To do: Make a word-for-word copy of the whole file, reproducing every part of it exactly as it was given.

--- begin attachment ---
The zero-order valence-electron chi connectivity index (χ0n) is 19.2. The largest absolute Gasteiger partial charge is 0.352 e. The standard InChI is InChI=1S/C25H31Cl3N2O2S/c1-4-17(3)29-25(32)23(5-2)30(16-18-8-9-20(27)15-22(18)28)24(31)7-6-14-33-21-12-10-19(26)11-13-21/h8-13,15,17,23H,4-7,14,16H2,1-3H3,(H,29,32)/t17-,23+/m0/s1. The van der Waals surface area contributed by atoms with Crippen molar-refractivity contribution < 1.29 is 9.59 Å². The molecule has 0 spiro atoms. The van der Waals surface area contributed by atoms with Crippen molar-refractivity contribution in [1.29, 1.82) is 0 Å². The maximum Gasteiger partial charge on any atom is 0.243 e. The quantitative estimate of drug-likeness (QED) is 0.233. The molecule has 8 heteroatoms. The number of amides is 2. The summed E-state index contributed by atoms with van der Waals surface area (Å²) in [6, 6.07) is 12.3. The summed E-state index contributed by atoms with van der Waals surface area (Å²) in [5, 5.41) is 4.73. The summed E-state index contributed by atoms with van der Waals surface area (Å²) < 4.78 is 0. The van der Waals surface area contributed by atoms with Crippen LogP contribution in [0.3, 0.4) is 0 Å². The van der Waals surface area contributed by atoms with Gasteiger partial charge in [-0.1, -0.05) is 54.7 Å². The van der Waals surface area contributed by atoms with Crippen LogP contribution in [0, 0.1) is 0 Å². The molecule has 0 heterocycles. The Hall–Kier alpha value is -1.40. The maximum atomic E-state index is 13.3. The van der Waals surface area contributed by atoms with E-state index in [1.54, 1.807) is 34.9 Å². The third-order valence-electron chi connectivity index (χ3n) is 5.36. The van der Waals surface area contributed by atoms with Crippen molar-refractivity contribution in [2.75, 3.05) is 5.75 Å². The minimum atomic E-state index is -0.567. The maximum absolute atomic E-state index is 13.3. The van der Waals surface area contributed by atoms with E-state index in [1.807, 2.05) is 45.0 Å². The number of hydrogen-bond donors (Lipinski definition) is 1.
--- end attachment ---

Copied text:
The zero-order valence-electron chi connectivity index (χ0n) is 19.2. The largest absolute Gasteiger partial charge is 0.352 e. The standard InChI is InChI=1S/C25H31Cl3N2O2S/c1-4-17(3)29-25(32)23(5-2)30(16-18-8-9-20(27)15-22(18)28)24(31)7-6-14-33-21-12-10-19(26)11-13-21/h8-13,15,17,23H,4-7,14,16H2,1-3H3,(H,29,32)/t17-,23+/m0/s1. The van der Waals surface area contributed by atoms with Crippen molar-refractivity contribution < 1.29 is 9.59 Å². The molecule has 0 spiro atoms. The van der Waals surface area contributed by atoms with Crippen molar-refractivity contribution in [1.29, 1.82) is 0 Å². The maximum Gasteiger partial charge on any atom is 0.243 e. The quantitative estimate of drug-likeness (QED) is 0.233. The molecule has 8 heteroatoms. The number of amides is 2. The summed E-state index contributed by atoms with van der Waals surface area (Å²) in [6, 6.07) is 12.3. The summed E-state index contributed by atoms with van der Waals surface area (Å²) in [5, 5.41) is 4.73. The summed E-state index contributed by atoms with van der Waals surface area (Å²) < 4.78 is 0. The van der Waals surface area contributed by atoms with Crippen LogP contribution in [0.3, 0.4) is 0 Å². The van der Waals surface area contributed by atoms with Gasteiger partial charge in [-0.1, -0.05) is 54.7 Å². The van der Waals surface area contributed by atoms with Crippen LogP contribution in [0, 0.1) is 0 Å². The molecule has 0 heterocycles. The Hall–Kier alpha value is -1.40. The maximum atomic E-state index is 13.3. The van der Waals surface area contributed by atoms with E-state index in [1.54, 1.807) is 34.9 Å². The third-order valence-electron chi connectivity index (χ3n) is 5.36. The van der Waals surface area contributed by atoms with Crippen molar-refractivity contribution in [2.75, 3.05) is 5.75 Å². The minimum atomic E-state index is -0.567. The maximum absolute atomic E-state index is 13.3. The van der Waals surface area contributed by atoms with E-state index in [1.807, 2.05) is 45.0 Å². The number of hydrogen-bond donors (Lipinski definition) is 1.